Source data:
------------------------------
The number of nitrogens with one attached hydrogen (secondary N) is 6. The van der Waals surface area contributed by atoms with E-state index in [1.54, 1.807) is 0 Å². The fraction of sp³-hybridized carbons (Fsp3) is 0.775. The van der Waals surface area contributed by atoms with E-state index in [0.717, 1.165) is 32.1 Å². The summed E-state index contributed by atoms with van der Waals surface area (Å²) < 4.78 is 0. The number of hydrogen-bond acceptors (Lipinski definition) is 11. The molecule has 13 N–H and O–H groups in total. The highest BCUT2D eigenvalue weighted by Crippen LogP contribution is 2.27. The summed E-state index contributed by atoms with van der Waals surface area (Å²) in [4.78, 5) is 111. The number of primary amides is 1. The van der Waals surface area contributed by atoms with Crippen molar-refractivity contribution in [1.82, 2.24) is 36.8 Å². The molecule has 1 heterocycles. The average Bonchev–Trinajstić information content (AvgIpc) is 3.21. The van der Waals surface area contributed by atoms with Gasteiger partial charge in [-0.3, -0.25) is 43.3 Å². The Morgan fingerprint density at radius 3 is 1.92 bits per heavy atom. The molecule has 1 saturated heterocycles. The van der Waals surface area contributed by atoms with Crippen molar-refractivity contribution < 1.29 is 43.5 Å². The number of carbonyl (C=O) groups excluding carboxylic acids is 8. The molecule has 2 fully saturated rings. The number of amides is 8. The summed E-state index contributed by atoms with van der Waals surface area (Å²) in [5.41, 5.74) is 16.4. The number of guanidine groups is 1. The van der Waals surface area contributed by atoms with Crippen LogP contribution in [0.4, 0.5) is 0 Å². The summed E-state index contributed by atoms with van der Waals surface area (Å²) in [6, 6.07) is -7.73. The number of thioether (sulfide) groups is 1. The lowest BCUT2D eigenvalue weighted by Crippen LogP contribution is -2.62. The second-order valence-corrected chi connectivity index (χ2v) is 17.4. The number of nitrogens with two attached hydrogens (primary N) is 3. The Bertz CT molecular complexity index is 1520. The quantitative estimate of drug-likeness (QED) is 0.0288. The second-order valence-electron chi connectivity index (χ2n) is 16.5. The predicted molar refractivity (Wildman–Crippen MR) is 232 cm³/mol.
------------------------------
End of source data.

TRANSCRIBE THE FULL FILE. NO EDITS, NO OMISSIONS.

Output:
The number of nitrogens with one attached hydrogen (secondary N) is 6. The van der Waals surface area contributed by atoms with E-state index in [1.54, 1.807) is 0 Å². The fraction of sp³-hybridized carbons (Fsp3) is 0.775. The van der Waals surface area contributed by atoms with E-state index in [0.717, 1.165) is 32.1 Å². The summed E-state index contributed by atoms with van der Waals surface area (Å²) < 4.78 is 0. The number of hydrogen-bond acceptors (Lipinski definition) is 11. The molecule has 13 N–H and O–H groups in total. The highest BCUT2D eigenvalue weighted by Crippen LogP contribution is 2.27. The summed E-state index contributed by atoms with van der Waals surface area (Å²) in [4.78, 5) is 111. The number of primary amides is 1. The van der Waals surface area contributed by atoms with Crippen molar-refractivity contribution in [1.82, 2.24) is 36.8 Å². The molecule has 1 heterocycles. The average Bonchev–Trinajstić information content (AvgIpc) is 3.21. The van der Waals surface area contributed by atoms with Gasteiger partial charge in [-0.3, -0.25) is 43.3 Å². The Morgan fingerprint density at radius 3 is 1.92 bits per heavy atom. The molecule has 1 saturated heterocycles. The van der Waals surface area contributed by atoms with Crippen molar-refractivity contribution < 1.29 is 43.5 Å². The number of carbonyl (C=O) groups excluding carboxylic acids is 8. The molecule has 2 fully saturated rings. The number of amides is 8. The summed E-state index contributed by atoms with van der Waals surface area (Å²) in [5.41, 5.74) is 16.4. The number of guanidine groups is 1. The van der Waals surface area contributed by atoms with Crippen LogP contribution in [0.4, 0.5) is 0 Å². The summed E-state index contributed by atoms with van der Waals surface area (Å²) in [6, 6.07) is -7.73. The number of thioether (sulfide) groups is 1. The lowest BCUT2D eigenvalue weighted by Crippen LogP contribution is -2.62. The second-order valence-corrected chi connectivity index (χ2v) is 17.4. The number of nitrogens with two attached hydrogens (primary N) is 3. The Bertz CT molecular complexity index is 1520. The quantitative estimate of drug-likeness (QED) is 0.0288. The second-order valence-electron chi connectivity index (χ2n) is 16.5. The predicted molar refractivity (Wildman–Crippen MR) is 232 cm³/mol.